Surgical fixation with K-wires versus plaster casting in the treatment of dorsally displaced distal radius fractures: Protocol for Distal Radius Acute Fracture Fixation Trial 2 (DRAFFT 2)
Achten J., Sones W., Dias J., Hedley H., Cook JA., Dritsaki M., Png ME., Gray A., Lamb SE., Costa ML.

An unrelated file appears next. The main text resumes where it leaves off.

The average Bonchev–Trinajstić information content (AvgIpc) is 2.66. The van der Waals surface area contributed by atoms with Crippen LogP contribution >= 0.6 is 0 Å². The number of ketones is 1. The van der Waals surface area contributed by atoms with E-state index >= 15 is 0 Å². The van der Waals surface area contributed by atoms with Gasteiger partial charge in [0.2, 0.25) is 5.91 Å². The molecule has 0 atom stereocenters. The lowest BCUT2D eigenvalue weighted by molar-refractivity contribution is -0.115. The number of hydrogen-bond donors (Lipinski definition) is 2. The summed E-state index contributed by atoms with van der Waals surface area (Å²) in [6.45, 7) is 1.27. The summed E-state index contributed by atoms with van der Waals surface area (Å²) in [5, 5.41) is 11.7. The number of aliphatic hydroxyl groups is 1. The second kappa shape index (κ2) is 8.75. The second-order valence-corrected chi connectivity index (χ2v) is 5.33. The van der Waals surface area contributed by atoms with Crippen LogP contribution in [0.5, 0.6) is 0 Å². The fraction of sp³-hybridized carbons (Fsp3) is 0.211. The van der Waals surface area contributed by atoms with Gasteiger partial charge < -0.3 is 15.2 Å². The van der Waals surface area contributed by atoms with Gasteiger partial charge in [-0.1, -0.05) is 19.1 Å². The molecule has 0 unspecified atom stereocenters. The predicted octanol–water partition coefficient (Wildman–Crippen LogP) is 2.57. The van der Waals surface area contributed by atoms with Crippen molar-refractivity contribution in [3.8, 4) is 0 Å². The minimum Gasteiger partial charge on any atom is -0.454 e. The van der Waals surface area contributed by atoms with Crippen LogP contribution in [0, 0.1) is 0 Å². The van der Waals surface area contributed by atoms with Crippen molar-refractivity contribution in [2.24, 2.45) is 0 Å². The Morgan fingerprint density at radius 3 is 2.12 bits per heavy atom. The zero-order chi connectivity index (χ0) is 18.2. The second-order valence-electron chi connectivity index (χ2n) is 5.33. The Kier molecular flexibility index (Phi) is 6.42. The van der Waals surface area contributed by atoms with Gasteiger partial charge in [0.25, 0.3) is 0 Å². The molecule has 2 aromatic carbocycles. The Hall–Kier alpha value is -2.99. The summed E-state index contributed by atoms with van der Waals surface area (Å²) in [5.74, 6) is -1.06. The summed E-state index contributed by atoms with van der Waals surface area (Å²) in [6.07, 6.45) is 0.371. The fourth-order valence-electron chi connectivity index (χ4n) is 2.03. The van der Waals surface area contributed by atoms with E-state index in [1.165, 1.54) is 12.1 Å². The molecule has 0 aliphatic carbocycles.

© Author(s) (or their employer(s)) 2019. Re-use permitted under CC BY-NC. No commercial re-use. See rights and permissions. Published by BMJ. Introduction Optimal management of distal radius fractures in adults remains controversial. Previous evidence and current clinical guidelines tell us that, if a closed reduction of a dorsally displaced fracture is possible, Kirschner wires (K-wires) are the preferred form of surgical fixation. However, the question remains whether there is any need to perform surgical fixation following a successful closed reduction, or is a simple plaster cast as effective? This is the protocol for a randomised controlled trial of manipulation and surgical fixation with K-wires versus manipulation and casting in the treatment of dorsally displaced distal radius fractures. Methods and analysis Adult patients with an acute dorsally displaced fracture of the distal radius are potentially eligible to take part. Prior to surgery, baseline demographic data, radiographs, data on pain/function using the Patient-Rated Wrist Evaluation Score (PRWE) and health-related quality of life (HRQoL) using the EuroQoL 5-dimension 5-level (EQ-5D-5L) will be collected. A randomisation sequence, stratified by centre, intra-Articular extension of the fracture and age, will be administered via a secure web-based service. Each patient will be randomly allocated to either 'manipulation and surgical fixation with K-wires' or 'manipulation and plaster casting'. A clinical assessment, radiographs and records of early complications will be recorded at 6 weeks. PRWE and HRQoL outcome data will be collected at 3, 6 and 12 months post-randomisation. Further information will be requested with regard to healthcare resource use and any complications. Ethics and Dissemination The National Research Ethic Committee approved this study on 6 October 2016 (16/SC/0462). The National Institute for Health Research Health Technology Assessment monograph and a manuscript to a peer-reviewed journal will be submitted on completion of the trial. The results of this trial will substantially inform clinical practice on the clinical and cost-effectiveness of the treatment of this injury. Trial registration number ISRCTN11980540; Pre-results.